These ships were followed by the use of an elliptical hull for the Imperial yacht, Livadiia, which apparently had solved many of the seakeeping problems that plagued the monitors. However, plans for elliptical-hulled battleships were thwarted when Emperor Aleksandr II was assassinated, and Popov fell from favor under the new Emperor.


The Imperial Yacht Livadiia

At this point, a brief detour into Russian naval geography. The Russians had two main fleets, Baltic and Black Sea. The Turkish Straits were closed to Russian warships by treaty, so any ships for the Black Sea had to be built there and stay there. Ships deployed to the rest of the world, most notably the Far East, were built in the Baltic and sailed out.

Petr Velikii was not followed by another battleship for 13 years. The Russian Navy focused its limited funds on commerce-raiding ships until the early 1880s.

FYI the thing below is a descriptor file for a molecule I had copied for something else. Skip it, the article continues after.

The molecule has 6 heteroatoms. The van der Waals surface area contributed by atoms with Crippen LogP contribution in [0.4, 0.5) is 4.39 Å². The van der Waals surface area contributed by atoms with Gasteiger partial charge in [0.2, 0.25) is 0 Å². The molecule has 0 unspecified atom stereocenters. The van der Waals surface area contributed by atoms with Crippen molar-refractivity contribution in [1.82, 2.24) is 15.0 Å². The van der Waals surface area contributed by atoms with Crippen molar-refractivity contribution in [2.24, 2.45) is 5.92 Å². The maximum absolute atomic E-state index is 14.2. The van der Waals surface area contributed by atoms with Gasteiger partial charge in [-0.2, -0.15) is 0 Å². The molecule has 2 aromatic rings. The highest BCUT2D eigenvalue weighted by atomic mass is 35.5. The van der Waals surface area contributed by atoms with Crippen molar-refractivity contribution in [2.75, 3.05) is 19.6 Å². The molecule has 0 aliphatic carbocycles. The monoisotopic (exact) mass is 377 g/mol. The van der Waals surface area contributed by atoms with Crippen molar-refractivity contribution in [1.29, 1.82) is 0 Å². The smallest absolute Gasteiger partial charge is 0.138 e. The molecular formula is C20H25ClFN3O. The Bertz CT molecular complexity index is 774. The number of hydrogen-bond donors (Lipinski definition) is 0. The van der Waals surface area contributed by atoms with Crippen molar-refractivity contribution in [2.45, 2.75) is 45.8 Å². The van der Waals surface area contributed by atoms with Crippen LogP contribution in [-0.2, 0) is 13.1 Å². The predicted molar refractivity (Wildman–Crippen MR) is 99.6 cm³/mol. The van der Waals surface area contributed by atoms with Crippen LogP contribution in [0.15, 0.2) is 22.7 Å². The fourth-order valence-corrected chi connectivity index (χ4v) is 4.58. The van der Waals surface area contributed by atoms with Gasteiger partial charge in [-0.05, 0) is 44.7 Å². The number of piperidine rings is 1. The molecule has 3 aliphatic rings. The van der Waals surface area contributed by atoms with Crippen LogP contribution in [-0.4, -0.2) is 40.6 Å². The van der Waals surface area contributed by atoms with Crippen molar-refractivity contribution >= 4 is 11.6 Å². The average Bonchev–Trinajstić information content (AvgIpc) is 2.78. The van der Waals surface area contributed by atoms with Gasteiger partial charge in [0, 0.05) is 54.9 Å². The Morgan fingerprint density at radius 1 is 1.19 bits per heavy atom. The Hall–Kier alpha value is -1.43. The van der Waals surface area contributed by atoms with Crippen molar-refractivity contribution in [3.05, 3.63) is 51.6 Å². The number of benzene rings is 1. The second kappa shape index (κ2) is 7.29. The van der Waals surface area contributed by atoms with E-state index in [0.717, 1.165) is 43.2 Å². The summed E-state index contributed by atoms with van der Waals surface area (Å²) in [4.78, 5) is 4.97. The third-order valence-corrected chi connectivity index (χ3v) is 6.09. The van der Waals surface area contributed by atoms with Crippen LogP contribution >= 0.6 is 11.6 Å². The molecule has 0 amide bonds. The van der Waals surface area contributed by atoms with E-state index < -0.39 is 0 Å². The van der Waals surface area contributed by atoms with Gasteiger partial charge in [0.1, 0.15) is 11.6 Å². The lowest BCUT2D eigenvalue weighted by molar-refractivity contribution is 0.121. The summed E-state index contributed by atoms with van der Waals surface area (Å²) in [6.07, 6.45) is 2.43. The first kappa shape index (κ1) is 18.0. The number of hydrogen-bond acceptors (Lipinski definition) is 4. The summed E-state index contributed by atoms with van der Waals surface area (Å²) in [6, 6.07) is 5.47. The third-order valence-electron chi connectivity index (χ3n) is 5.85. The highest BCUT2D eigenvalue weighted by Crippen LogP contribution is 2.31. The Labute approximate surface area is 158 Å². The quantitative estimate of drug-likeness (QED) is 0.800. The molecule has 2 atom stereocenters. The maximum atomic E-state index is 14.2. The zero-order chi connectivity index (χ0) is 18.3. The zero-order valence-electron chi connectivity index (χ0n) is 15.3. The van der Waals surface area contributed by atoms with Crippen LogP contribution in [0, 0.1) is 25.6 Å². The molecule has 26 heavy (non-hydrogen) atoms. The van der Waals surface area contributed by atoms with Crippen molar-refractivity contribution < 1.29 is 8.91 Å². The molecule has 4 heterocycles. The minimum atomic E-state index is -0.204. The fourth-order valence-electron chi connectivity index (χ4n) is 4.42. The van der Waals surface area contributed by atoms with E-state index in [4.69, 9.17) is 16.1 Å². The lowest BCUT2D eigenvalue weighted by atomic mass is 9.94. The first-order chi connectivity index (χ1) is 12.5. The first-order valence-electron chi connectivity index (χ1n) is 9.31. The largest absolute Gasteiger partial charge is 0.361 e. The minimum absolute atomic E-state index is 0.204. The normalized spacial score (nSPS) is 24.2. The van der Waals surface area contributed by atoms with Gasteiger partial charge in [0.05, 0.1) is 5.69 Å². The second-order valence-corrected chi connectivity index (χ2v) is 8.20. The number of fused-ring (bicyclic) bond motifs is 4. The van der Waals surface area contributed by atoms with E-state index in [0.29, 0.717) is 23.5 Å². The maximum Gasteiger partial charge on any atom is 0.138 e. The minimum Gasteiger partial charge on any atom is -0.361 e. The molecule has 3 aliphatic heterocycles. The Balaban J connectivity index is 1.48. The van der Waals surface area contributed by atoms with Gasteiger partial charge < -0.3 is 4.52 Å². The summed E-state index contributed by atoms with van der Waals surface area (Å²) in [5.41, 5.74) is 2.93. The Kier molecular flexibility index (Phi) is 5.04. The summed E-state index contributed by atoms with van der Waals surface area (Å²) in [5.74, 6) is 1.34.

Chesma, of the Ekaterina II class

The first class of Black Sea battleships, the three-ship Ekaterina II class, exemplify the promise and problems of Russian battleship design. The Russians placed great emphasis on ramming, and wanted maximum forward firepower. They also wanted ships capable of high-angle fire in a bombardment role,2 which meant disappearing mounts. They originally planned on 3 15" guns, although they were not ready in time, and twin 12" mounts were substituted. The mounts were arranged in a triangular redoubt, two side-by-side forward, one aft.


A diagram of the Ekaterina II class